C64 Mini Review

Sometimes the Gaming Gods both smile on you and curse you at the same time. When I saw that the C64 Mini was due to be released on 29 March, it was great timing as far as I was concerned. I took the rebirth of my beloved C64 on the day after my birthday as an omen and dropped many *ahem* subtle hints to the lovely Mrs. RetroReactiv8, who did indeed pre-order one as a slightly delayed birthday gift.

Of course, those same Gaming Gods couldn’t bear me to be entirely happy, so whilst my C64 Mini was indeed delivered on 29 March, I wasn’t in when it arrived. Sadly, it was taken back the post office depot, where it spent a long, lonely Easter Bank Holiday weekend before I could rescue it. Four days knowing my Mini was less than a mile away, yet unobtainable, was like some sort of torture.

Happily, though, it was definitely worth the wait because one or two niggles aside, it’s easily one of my best retro gaming purchases.

C64 Mini - box

It’s clear that this product is aimed firmly at capturing that nostalgia element and boy does it succeed. The whole thing came in a great looking box with the contents well packed. It really did take me back to that Christmas in about 1983 when I first unwrapped my original C64. I felt that same tingle of excitement as I carefully unpacked all the bits and this continued when I saw the actual device. I hesitate to use the word “cute” about a piece of hardware, but there is something undeniably attractive about it. The phrase “small but perfectly formed” could have been invented for the C64 Mini. It’s a great looking device that looks perfectly at home alongside some of my larger consoles.

C64 mini - top down

From a setup point of view, it’s well designed too. Plug in the HDMI cable (supplied) and attach the USB power cable and away you go. It’s slightly odd that the device comes with a power cable but not a plug to put it in (presumably to cut costs), but most people are likely to have a plug lying around that can be used. Cables are sufficiently long so that you can attach it to your TV and sit a decent length back it (essential for my ageing gamer’s eyes!). The design has been really well thought out and it truly is plug and play – mine was up and running less than a minute after removing it from the box.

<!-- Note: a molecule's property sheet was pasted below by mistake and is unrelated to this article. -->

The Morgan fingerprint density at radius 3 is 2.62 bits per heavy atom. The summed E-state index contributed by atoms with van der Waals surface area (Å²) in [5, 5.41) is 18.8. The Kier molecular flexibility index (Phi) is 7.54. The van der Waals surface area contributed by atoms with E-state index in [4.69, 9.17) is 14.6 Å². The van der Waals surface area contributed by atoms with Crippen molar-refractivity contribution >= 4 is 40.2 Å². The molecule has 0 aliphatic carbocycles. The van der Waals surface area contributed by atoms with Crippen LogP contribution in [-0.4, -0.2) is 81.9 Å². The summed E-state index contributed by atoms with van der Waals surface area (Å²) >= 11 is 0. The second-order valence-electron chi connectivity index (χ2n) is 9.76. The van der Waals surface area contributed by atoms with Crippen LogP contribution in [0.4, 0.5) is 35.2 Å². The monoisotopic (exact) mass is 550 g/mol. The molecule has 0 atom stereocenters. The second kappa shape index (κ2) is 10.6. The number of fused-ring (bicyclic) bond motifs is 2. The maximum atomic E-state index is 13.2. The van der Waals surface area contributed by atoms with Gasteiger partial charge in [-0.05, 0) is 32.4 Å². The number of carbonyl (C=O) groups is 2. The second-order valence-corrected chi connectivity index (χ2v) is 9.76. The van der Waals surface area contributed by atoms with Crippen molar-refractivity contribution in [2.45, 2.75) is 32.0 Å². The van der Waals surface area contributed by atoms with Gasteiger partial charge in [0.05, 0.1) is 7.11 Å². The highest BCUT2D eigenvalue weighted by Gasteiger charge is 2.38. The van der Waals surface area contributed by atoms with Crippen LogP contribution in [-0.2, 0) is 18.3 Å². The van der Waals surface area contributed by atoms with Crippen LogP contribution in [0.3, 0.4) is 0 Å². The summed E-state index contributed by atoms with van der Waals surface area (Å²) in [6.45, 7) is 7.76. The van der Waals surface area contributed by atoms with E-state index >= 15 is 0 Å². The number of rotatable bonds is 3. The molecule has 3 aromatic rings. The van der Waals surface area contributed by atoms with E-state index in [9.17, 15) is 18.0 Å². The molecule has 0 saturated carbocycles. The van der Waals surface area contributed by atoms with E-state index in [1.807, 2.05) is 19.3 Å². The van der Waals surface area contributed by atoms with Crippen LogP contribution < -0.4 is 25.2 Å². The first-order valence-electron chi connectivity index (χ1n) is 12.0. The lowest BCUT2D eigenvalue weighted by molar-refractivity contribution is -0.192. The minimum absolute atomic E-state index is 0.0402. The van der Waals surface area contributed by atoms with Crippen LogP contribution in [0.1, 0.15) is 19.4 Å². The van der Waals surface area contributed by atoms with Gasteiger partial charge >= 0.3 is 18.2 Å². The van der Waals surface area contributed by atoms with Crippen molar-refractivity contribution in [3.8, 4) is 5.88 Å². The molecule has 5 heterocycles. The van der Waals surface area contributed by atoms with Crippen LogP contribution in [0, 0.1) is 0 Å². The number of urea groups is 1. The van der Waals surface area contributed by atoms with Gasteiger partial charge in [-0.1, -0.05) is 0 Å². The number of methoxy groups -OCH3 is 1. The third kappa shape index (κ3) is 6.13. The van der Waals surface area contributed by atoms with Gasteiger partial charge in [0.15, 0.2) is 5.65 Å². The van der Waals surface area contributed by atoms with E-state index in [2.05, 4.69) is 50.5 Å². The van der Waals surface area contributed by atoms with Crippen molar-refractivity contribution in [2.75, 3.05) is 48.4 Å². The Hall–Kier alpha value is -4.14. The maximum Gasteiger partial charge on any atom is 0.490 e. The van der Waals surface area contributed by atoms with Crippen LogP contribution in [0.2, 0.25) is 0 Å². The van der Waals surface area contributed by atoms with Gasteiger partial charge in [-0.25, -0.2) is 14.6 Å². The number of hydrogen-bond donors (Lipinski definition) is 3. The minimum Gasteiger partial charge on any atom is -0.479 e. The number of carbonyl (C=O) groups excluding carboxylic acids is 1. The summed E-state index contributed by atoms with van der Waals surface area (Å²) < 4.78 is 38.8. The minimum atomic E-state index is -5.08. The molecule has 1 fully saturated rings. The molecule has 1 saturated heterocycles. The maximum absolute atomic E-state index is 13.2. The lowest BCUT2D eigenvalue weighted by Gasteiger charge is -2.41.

The selection screen for the games is also great, presenting them in a rotating carousel that includes the original box artwork and a brief explanation of the game’s plot/aims. It would have been nice to see the instructions for each game included on this screen rather than just on the website (particularly for the Games series, where each event has different controls) and I don’t really understand why this approach was taken, but it’s not that big a deal. You can also access BASIC from the carousel, giving you the chance to relearn your advanced programming skills by typing things like:

10 Print “Spectrum owners smell”

20 Goto 10

However nice it all looks, though, the bottom line rests on how good the included games are. Previous devices like this have had two key weaknesses: the selection of games has ranged from excellent to makeweight titles whilst the locked down systems have prevented the addition of any further titles. Not so the Mini C64.

Firstly, the included titles are very strong. You get 64 (what else?!) pre-packed games and it’s hard to spot a weak one amongst them. Sure, there are some that I like more than others and some that I’ve no doubt I’ll rarely play, but this is down to personal preference rather than quality (all the included games scored highly in various magazines in their original incarnations). There are plenty of titles fully deserving the description “classic”: Pitstop II, California/World Games/Summer Games II, Uridium, Armalyte, Monty Mole, Boulder Dash… I could go on. Indeed, I spent the first 10 minutes just scrolling and getting more and more excited at the range of games. You can argue till the cows come home that this game or that game should have been included, but at the end of the day, within the complex restrictions of licensing and rights, the developers have assembled an excellent collection.